Scorsese touts lightweight, wide-range camera for showbiz
Beneath an image proclaiming the slogan “Leave no story untold” and in front of an invited audience of camera and tech pros from around the world, Canon worldwide topper Fujio Mitarai took to the stage at the Paramount Theater on Thursday to announce the company’s Cinema EOS line and paired lenses. Mitarai promised the system will be compact and lightweight but able to capture in a very wide range of light levels, permitting natural-light shooting in conditions from full sunlight to moonless night.
The first offering in the line, the Cinema EOS C300, will be available at the end of January. List price is $20,000 without a lens. First available camera will come with an EF lens mount, permitting it to use the 70 lenses in Canon’s EOS line. A version with an industry standard PF mount will be available in March.
Tim Smith, manager of pro markets for Canon, told Variety the camera’s light weight and flexibility should make it ideal for TV production, but will likely appeal to feature filmmakers as well.
Mitarai said, “I stand here to request you to welcome us into the community here in Hollywood,” then unveiled the Cinema EOS camera, which looks like a mid-sized video camera. After showing several extended excerpts from pics shot with the Cinema EOS system, each chosen to show the capabilities of the camera, Martin Scorsese took the podium. The filmmaker ended by saying, “I believe these new tools from Canon allow a much closer relationship between filmmakers and the subjects they are filming than ever before, so I thank you for that. Mr. Mitarai. Welcome to Hollywood.”
Among the pics shown was the trailer for Bryce Dallas Howard’s upcoming directorial effort “When You Find Me.”
Mitarai also announced the opening of the Canon Hollywood Professional Technology and Support Center at Sunset Gower Studios in Hollywood, which includes a full showroom, repair services and education on its new products.
“We’re making a significant commitment to the film and television production industry,” said Eliott Peck, senior VP and GM, sales for Canon’s Imaging Technologies and Communications Group. “We’re in this business and we’re going to stay in this business.”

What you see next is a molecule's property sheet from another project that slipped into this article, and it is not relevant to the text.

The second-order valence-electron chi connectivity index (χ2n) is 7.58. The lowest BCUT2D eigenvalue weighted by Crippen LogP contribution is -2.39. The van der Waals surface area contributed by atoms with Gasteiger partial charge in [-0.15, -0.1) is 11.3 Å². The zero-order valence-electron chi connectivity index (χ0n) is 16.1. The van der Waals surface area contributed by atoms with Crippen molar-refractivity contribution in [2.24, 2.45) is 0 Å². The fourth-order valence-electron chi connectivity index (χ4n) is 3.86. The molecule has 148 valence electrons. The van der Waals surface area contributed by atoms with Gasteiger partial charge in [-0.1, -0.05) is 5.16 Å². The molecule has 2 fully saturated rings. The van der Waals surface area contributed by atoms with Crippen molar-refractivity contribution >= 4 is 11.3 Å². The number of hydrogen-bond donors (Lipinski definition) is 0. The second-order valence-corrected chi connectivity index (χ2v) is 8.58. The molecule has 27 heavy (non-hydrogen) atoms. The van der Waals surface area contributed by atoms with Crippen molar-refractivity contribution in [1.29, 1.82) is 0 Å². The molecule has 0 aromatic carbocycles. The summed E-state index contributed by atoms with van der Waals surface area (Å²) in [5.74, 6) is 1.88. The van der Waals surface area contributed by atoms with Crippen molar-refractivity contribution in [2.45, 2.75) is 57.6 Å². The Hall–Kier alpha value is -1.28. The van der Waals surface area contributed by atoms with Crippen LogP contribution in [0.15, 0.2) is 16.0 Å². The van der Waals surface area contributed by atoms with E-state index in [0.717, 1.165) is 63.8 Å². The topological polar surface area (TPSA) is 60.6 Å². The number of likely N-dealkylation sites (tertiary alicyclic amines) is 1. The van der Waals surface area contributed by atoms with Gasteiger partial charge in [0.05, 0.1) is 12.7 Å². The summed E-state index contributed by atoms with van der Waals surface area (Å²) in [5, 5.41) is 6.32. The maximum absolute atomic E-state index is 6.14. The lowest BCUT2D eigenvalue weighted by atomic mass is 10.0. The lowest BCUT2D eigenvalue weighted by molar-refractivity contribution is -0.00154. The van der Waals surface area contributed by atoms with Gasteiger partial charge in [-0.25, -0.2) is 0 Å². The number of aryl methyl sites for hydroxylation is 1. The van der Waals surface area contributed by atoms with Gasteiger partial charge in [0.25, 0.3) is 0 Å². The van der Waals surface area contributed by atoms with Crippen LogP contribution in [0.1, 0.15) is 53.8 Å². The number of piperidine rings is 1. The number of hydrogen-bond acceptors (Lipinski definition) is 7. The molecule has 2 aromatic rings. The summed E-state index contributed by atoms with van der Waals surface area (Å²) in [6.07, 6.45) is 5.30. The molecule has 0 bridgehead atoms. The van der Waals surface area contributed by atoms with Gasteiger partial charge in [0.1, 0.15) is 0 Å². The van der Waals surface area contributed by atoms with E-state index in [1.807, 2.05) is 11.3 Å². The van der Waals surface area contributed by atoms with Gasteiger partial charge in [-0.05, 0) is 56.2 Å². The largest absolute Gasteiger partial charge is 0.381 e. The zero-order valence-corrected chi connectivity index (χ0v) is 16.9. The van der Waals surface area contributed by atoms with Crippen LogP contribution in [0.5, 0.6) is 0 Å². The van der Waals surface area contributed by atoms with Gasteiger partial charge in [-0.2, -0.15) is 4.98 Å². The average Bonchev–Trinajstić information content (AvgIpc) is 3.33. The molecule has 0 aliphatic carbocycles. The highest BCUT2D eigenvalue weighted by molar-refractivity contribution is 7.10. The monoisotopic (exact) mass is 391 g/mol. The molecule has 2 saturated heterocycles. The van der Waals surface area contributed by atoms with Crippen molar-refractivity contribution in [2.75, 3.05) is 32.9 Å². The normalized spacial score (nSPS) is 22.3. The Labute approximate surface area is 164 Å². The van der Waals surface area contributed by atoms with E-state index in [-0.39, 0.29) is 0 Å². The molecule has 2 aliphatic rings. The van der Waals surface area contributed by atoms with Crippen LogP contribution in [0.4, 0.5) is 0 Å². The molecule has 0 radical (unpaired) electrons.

The C300 camera offers 12 stops of dynamic range through all ISOs and features a new CMOS sensor designed specifically for video. New design is intended to cut down on the “jello” artifacts that plagued the Canon still cameras when they were used for professional video. A panel of d.p.’s who’d worked with the system praised its ease of use, long battery life, light weight and the “filmic” look it delivered with little effort.
The Cinema EOS line also boasts full iPad integration, with all its controls available through an iPad app. Camera hasn’t been tested in 3D production but was designed with side-by-side 3D shooting in mind. It can do up to 30 frames per second at 1080p or 60 fps at 720p.
Canon’s Digital SLR cameras have become popular for shooting movies and television despite problems capturing rapid motion due to the design of their shutter. The footage shown at the Paramount unveiling didn’t show such obvious “jello” artifacts.
Masaya Maeda, chief exec for image communication products operations for Canon, said the company would be an active participant in various groups and forums in Hollywood. Maeda said it was his idea to add video capabilities to the Canon EOS cameras in the first place, but the company was surprised at the warm response the DSLR received in the movie business.
Company also announced it is developing a new EOS digital still camera with the ability to record 4K video at 24 frames per second, a feature clearly aimed at professional moviemaking.